Burn out Epidemic
We are living in a burn out epidemic. CBS estimates that about one million people in the Netherlands have symptoms of burnout: one in seven workers. An employee with burnout stays home for an average of 242 days. That’s considerably longer than the annual flu, and then reintegration still has to begin. The cost to society is in the billions. Shocking figures that affect many lives – and yet we just keep on running.
With such complaints, you have physical and psychological symptoms. Feelings of fatigue and exhaustion are strongly in the foreground. The symptoms you experience limit you in your daily functioning: at work, at home and/or in your social life. There are often physical symptoms such as extreme fatigue, sleeping problems and headaches. In addition, there are also many psychological symptoms such as difficulty relaxing, gloominess, feelings of guilt and the feeling of not being able to enjoy things.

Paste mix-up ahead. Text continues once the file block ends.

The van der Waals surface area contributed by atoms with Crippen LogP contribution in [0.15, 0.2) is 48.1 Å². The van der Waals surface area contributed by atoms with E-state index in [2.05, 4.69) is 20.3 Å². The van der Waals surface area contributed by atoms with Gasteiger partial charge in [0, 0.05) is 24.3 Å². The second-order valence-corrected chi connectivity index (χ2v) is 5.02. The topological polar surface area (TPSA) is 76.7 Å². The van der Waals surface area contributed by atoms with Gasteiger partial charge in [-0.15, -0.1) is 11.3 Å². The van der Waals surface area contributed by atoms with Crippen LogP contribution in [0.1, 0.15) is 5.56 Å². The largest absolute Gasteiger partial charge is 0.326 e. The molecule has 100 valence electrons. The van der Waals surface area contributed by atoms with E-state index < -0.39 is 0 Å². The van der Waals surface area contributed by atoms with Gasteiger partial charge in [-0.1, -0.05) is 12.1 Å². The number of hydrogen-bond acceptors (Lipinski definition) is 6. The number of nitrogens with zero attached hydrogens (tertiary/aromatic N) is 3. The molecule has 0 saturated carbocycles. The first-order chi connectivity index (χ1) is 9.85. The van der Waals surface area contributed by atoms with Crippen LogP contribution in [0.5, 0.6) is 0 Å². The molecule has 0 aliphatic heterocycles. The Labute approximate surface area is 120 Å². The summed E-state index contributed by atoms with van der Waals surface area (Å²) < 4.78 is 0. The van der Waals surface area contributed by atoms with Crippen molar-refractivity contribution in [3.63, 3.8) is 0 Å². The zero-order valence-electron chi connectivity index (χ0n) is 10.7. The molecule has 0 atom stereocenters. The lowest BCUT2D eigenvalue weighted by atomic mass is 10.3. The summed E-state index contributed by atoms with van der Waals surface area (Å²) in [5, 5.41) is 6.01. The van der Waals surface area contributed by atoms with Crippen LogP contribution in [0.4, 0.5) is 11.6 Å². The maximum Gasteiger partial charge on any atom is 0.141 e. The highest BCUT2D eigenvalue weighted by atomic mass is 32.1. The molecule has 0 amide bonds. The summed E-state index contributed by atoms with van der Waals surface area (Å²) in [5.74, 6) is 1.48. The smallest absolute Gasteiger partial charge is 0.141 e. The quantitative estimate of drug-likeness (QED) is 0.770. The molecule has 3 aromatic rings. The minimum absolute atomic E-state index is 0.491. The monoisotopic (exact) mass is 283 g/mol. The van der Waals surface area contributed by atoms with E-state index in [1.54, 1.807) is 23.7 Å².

With depression, a lot of things happen in your head.
Neurobiologist Brankele Frank, himself a victim of burnout, explains. Read more in Vrij Nederland (in Dutch)
Burnout or depression?
People with burnout have many symptoms that also occur with a depression. For example, they are often gloomy and lethargic. They may also suffer from feelings of guilt, just like people with depression. As a result, depression and burnout are sometimes difficult to distinguish from each other. The difference is that burnout is the result of long-term overburdening, whereas depression can also occur without overburdening. Furthermore, predisposition plays a greater role in the development of depression than burnout.